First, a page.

Open Mike

by Richard on March 26, 2011

The floor is yours. Same rules as before.

{ 5 comments… read them below or add one }


malc 03.26.11 at 8:27 pm

To be topical (and possibly controversial from all but the grumpy old men), something that always gets my goat are protesters… with the exception of the Poll Tax Riots (and I guess riots is a more extreme protest) I can’t think of any that have ever achieved anything other than cost the public purse (that’ll be the taxes we pay) for policing, repairs and cleaning up the mess that’s left.

There are currently at least 250,000 people marching through London protesting against something everyone (including those in the House of Commons) already know are unpopular but are all the same going to happen. What they are doing is providing cover for those that just want to cause damage and cause chaos on the streets of London… thankyou guys, you’ve achieved nothing but distracting the police so a small number of people are able to commit criminal damage.

And don’t get me started on the mess that the “peace camp” or the students left in Parliament Sq…


Bob Gilston 03.26.11 at 10:11 pm

I remember the years that the Greenham Common Women’s Peace Camp existed. I don’t think it made the slightest difference to the decision about keeping nuclear weapons there. The camp site is now a Historic Site. I understand that some of the women have admitted that they only took part because it got them away from the house. I have to admit a grudging respect for those who commit themselves to a cause. 70,000 on one particular day.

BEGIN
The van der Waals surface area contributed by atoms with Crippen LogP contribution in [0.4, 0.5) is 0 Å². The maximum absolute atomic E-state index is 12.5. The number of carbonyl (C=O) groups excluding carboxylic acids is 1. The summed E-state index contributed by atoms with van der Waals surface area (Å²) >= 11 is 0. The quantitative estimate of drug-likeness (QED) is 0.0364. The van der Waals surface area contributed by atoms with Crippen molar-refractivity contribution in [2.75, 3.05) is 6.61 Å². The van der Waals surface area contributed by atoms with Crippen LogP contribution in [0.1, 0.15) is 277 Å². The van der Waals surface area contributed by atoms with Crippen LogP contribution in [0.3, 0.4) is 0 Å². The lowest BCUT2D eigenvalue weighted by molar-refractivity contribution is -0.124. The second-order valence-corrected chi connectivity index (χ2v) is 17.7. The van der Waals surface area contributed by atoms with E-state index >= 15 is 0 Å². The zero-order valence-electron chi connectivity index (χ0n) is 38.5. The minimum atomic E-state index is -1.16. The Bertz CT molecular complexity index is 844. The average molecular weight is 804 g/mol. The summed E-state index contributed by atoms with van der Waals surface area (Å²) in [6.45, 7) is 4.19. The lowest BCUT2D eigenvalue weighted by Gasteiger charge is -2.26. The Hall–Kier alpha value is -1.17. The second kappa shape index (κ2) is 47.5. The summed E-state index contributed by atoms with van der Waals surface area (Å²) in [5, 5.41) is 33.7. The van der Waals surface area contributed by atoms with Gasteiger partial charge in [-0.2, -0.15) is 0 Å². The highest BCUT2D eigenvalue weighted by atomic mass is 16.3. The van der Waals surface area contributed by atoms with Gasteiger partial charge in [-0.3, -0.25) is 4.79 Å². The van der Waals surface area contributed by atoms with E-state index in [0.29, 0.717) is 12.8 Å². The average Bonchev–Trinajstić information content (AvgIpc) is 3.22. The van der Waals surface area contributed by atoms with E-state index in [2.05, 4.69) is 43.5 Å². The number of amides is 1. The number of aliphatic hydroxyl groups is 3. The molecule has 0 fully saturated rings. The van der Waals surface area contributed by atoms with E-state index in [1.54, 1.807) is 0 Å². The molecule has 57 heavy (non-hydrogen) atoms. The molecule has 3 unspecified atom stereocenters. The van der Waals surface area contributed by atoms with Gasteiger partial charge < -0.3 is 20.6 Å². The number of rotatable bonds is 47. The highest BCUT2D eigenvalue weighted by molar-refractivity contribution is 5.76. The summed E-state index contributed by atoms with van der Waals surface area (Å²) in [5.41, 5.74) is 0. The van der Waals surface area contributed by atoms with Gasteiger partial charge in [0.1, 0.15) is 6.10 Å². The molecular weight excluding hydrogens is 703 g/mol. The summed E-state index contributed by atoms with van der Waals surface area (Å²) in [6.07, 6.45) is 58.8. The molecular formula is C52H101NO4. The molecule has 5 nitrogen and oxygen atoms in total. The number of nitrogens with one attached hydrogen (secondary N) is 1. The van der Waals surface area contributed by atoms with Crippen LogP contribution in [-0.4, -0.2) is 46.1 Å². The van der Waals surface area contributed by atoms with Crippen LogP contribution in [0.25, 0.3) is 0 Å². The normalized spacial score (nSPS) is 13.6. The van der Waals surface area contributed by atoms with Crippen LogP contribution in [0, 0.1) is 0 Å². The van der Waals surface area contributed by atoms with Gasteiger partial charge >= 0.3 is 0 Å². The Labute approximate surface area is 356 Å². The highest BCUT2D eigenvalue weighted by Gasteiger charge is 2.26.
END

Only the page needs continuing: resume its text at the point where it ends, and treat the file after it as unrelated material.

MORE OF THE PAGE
My feeling is that such protests only make changes when the issue is of no particular importance to the government of the day but they certainly commandeer news space.


Mendip Nomad 03.27.11 at 7:10 am

My view is that they can make a difference, but that difference is not always the significant difference hoped for. I dislike going on marches intensely (I don’t like big crowds, they don’t walk anywhere near as fast as I’m comfortable walking at, and I’m too much of a “the issues are complex” man to feel like shouting simplistic slogans) and one was enough for me (one of the anti-Fees marches in the late ’90s) but as someone who has been a politico, who has been one of the backroom boys trying to negotiate changes, it doesn’t half help when you can say, “Look out there, we’re not just a handful of people, we speak for all of them.” Of course, the reality is that when you’re pushing for change you are going to have to accept compromise, compromise that may be weighted towards the people in power rather than your own view. Marches may not make wholesale, clear differences, but that doesn’t mean they’re pointless, or that they don’t make a difference somewhere, somehow, further down the line.


Mendip Nomad 03.27.11 at 7:12 am

Oh, plus in a world where a great many people are unable to gather and protest over issues that directly affect them without risking torture and death, isn’t it a good thing that we are able to, even if they do get hi-jacked by some idiots looking for an excuse to do vandalism and violence?


Bob Gilston 03.27.11 at 7:45 pm

MN - It absolutely is a good thing that we are able to gather and protest. It’s a tragedy that the news is about the hate and violence rather than about the point of the march. I agree they can make a difference, but unfortunately the difference is usually insignificant.

Leave a Comment

You can use these HTML tags and attributes: <a href="" title=""> <abbr title=""> <acronym title=""> <b> <blockquote cite=""> <cite> <code> <del datetime=""> <em> <i> <q cite=""> <strike> <strong>